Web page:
You have put your finger on it when you mention the "memory buffer" used by code champions. This, in my experience, is an exceedingly hard skill to "learn." In fact you can't really "learn" it at all. I find it is almost entirely connected with "state of mind." If I am in a relaxed state where I'm not "obsessed" with writing the letter down immediately, "copy behind" becomes possible and my accuracy improves sharply. It's especially important in cases where there is a string of "all-dit" characters.

If you think about it, "head copy" is ALL "copy behind." It is a process where the brain analyzes an entire string of characters and recognizes them as a complete "word."

The Koch method, for what it's worth, is perfect preparation for callsign copy. Why? Because all the drills consist of random characters. Callsigns are not quite random-character groups (there is always a number somewhere in there!) but almost. I have become quite good at copying callsigns even when I cannot catch the rest of the QSO. Partly, that's because they are so frequently prefaced by DE, so when I hear DE I concentrate extra-hard on what comes afterwards. Or, if the code is really fast, I listen only to the CQ and don't bother to monitor the QSO once a contact has been made (it's too fast).

I am too much of a beginner to use RufzXP for the moment! I need to finish learning all the elements first, I think!

(BTW I am not using a keyboard for copying. I use a pad of paper and a Number-2 pencil. I spend about 12 hours a day in front of a computer, running a home-based business. My ham hobby is one of the few times when I get AWAY from the digital world. If I ever use a keyboard, it will be an Underwood mechanical "mill" purchased at a flea market! I type at 80wpm, so it's not a skill issue, it's an issue of wanting to get some "relaxation" away from computers and so forth.)

73 de Martin, KB1WSY
« Last Edit: February 09, 2014, 03:30:15 AM by KB1WSY » Logged
NI0C
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« Reply #175 on: February 09, 2014, 04:54:09 AM »

I am not sure how much you can apply call sign copy from RufzXP to normal text copy of Morse code.Nor the learning of Morse code .  I am not putting down call sign copy .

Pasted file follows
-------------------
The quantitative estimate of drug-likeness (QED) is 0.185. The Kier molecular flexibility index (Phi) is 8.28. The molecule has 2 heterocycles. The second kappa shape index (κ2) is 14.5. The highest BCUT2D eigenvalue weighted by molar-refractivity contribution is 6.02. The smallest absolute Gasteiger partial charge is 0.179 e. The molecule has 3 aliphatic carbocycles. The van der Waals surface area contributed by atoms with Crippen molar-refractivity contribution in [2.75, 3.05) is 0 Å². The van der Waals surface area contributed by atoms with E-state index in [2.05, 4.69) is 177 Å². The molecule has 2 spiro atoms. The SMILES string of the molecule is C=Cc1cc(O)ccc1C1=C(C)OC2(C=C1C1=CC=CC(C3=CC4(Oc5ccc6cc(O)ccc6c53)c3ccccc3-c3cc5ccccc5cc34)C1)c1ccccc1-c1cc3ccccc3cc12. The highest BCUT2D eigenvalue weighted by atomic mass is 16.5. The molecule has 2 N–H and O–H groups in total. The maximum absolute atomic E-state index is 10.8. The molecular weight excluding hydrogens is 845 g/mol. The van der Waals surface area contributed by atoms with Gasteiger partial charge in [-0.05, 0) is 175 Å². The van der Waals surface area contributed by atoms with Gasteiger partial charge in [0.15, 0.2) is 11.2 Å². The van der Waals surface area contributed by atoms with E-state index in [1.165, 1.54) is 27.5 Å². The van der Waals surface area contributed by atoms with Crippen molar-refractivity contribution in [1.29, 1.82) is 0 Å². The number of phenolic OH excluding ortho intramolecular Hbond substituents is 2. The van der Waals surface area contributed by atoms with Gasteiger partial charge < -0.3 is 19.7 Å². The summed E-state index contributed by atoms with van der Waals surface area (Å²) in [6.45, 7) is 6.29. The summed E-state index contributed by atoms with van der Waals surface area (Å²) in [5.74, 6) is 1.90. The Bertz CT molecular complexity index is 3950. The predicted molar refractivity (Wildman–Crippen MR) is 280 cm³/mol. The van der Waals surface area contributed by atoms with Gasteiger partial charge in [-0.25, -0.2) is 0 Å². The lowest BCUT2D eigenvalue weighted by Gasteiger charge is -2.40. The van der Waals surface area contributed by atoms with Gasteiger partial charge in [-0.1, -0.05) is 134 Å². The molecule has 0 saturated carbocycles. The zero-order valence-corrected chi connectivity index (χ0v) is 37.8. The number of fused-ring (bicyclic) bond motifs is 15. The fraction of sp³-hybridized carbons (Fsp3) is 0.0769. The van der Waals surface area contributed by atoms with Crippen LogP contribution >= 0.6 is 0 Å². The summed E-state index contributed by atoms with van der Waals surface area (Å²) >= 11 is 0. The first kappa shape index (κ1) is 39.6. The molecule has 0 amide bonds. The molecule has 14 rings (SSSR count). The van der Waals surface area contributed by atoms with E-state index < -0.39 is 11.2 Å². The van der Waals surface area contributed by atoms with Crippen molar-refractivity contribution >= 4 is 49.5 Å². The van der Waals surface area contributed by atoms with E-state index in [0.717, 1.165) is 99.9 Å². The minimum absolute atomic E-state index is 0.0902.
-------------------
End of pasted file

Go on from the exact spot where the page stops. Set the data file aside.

.......................



I am sure we could argue the benefits of this or not for the next 20 years. But I see nothing from RufzXP to compare to learning of or copy of plain text Morse.



for what it is worth I am sure no one really cares what I think

73 JIM
Hi Jim,
Well, I too care what you think.  I consider you a CW friend, although I don't believe we've had an on the air QSO.  I've heard you in the DX pileups, always a courteous and good operator.

Jim, you make some valid points distinguishing the differences among:
1.  learning Morse.
2.  Conversational Morse (plain text copy); and
3.  call sign copy competition.

The only point I was trying to make make in my post to Martin was (and from my observations only, not from any scientific studies) that human progress in any of these three areas seems not to to be steady or linear; rather it seems to be random. Hopefully, our progress will show up as a linear bias to a very scratchy, random function. The Rufz graph for DJ1YFK shows this perfectly.   

I also have many runs of Rufz and CWFreak under my belt, and can tell you that my performance is greatly affected by my state of mind, including what is going on in my life at the time, also exercise and caffeine. I go into a slump if I have not had sufficient physical exercise (walking or running outside). 
 
The records that are displayed in Top List rankings in these competitions are spikes, not average performance.  I think the performance graphs with many data points in the link that I provided give a clearer picture. The short term memory buffer that you and Martin have mentioned may well be key to explaining variations over time.

73,
Chuck  NI0C     
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WB3CQM
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« Reply #176 on: February 09, 2014, 09:49:35 AM »